Aunty Sophie’s gaze narrowed, a silent warning to her niece to stand down. Zoey huffed and sat back in her chair, arms folded.
Without her saying anything else, Eli could tell any admiration she’d once held for Cyrus was no longer there.
Zoey disliked Cyrus and couldn’t help the scowl on her face. She didn’t care if Aunty was disappointed about her feelings towards her boyfriend. He was the worst type of guy; a haughty, pessimistic know-it-all, like most older Nigerian men.
Except her father. Daddy was principled and stern but he wasn’t close-minded like this man. She wondered what Daddy thought of Cyrus and couldn’t wait to bad-mouth him the minute she got home.
“You may not like what we’re saying, Zo,” Aunty Sophie’s gentle tone pervaded her thoughts. “If we progressives are concerned, imagine what your very traditional parents will say.”
“Dad isn’t traditional at all.”
Aunty Sophie scoffed. “I think I know my own brother.”
“Anyway, Mom’s too busy trying to marry me off to care what he does.” Eli glanced her way and she shrugged. “I’m her only daughter and she’s already giving me a hard time about Paula.”
“Even more reason why she’ll be extremely critical about Eli,” Aunty Sophie countered. “We’re simply preparing you for the round of interrogations you’re going to experience.”
Zoey barely fought an eye roll. “I’m really surprised, Aunty. I thought of all my family members that you’d be the most understanding.” She eyed Cyrus warily, knowing he was the reason for this undesired change in her favorite aunt.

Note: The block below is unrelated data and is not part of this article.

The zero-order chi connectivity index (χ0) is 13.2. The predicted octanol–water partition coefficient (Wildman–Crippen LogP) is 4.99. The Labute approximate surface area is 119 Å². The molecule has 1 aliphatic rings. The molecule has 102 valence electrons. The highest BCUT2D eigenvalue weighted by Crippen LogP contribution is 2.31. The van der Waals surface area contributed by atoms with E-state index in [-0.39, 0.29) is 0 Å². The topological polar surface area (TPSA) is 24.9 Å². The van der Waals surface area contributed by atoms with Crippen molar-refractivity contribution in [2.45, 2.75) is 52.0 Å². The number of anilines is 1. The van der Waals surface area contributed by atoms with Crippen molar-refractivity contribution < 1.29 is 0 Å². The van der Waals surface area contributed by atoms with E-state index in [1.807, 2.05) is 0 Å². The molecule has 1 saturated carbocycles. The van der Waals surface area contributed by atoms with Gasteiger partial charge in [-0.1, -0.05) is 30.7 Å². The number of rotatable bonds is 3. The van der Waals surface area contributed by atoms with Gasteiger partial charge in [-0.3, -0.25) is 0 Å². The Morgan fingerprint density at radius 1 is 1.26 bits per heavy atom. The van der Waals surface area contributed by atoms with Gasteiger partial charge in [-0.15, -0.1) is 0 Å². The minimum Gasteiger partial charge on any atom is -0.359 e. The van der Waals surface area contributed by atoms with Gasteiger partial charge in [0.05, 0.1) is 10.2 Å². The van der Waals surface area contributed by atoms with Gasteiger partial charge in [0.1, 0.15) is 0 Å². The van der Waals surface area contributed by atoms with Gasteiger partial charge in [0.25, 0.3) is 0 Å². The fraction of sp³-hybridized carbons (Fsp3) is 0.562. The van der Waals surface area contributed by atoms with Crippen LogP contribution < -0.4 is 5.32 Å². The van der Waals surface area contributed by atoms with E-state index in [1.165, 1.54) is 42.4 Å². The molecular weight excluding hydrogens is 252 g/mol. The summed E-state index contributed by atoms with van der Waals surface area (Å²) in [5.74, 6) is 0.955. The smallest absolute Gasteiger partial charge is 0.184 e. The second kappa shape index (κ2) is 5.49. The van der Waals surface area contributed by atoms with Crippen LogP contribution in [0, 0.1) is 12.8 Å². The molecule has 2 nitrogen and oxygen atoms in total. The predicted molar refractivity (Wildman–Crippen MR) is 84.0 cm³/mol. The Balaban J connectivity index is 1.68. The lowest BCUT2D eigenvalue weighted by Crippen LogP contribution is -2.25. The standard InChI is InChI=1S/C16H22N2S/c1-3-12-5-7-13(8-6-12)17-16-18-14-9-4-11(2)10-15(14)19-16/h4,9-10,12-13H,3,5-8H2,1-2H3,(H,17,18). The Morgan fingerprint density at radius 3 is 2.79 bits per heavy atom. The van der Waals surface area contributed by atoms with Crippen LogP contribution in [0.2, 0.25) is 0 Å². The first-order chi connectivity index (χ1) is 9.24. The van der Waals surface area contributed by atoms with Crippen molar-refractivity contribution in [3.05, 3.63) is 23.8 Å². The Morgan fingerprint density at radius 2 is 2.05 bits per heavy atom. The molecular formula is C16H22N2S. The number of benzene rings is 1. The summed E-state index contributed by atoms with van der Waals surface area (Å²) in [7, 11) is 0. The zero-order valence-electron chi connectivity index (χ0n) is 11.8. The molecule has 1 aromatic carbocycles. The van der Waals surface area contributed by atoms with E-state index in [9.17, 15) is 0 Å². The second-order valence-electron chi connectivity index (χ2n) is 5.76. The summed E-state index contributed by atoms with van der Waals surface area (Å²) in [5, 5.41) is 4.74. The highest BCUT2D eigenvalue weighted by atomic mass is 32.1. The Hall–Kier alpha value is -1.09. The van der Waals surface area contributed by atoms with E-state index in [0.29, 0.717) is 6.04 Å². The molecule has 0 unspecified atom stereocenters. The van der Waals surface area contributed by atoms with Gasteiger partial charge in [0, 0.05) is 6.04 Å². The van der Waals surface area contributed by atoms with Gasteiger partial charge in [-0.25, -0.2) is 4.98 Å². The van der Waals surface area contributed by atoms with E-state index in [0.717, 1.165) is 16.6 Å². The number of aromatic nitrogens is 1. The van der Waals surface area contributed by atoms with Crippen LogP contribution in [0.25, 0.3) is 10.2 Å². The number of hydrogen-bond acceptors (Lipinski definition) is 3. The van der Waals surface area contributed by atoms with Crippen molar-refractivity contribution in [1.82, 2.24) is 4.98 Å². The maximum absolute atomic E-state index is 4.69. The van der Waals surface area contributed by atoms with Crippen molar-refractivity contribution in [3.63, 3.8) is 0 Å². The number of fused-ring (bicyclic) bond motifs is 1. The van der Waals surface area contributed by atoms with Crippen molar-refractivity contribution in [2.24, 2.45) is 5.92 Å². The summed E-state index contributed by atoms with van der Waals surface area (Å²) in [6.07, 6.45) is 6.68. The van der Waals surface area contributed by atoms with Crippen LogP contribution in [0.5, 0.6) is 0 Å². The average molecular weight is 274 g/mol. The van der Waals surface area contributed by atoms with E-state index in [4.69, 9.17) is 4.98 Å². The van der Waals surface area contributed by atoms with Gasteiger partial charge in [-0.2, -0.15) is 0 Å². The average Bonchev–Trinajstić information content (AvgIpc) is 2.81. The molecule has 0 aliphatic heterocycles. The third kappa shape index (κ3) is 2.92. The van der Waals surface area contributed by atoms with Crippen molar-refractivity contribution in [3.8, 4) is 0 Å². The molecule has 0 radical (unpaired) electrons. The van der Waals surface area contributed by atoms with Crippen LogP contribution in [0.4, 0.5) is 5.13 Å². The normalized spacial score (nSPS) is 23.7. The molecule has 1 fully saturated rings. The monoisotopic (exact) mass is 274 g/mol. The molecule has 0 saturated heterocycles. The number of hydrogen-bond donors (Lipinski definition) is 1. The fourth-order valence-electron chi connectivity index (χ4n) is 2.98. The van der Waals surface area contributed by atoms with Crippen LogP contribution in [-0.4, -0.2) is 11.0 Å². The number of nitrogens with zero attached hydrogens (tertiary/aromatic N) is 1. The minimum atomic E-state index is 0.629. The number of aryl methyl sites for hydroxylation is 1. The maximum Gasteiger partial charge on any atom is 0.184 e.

“I do understand, dear. You know I’m the first one to advocate for the youths but the mindset of the elders…” She shook her head. “It’s not easily altered. They want doctors and lawyers and engineers as the world-changers. Techies, as they call them, are simply lazy and looking for an easy way out.”
Eli’s shoulder tensed against her arm and Zoey scowled. “So Steve Jobs was a lazy man looking for an out?”
“Zoey, Jobs was a white man,” Cyrus replied in his annoyingly-haughty tone. “You can never compare him to them. Their experience will always be different from the black man. Especially the African man.”
“Yeah well, Eli’s only half-black.” She cringed the minute it left her mouth and glanced Eli’s way.
Eli sat silently, face void of emotion. Zoey knew she’d messed up big time. He hated more than anything to be identified as a half-anything; half-black, half-Teka, half-independent…
Aunty Sophie sighed deeply, pulling Zoey’s attention to her. Pity and a touch of concern etched her features. “Zoey, you better find a better way to introduce your boyfriend to your folks or they’ll eat him alive.” She glanced once more at Eli before turning about in her seat.
Eli shifted his face to look out the window.
Zoey sat back in silence, all the while regretting asking Aunty Sophie to pick them up instead of chancing it with a hired car. She’d hoped for an ally but suddenly felt very alone and on edge.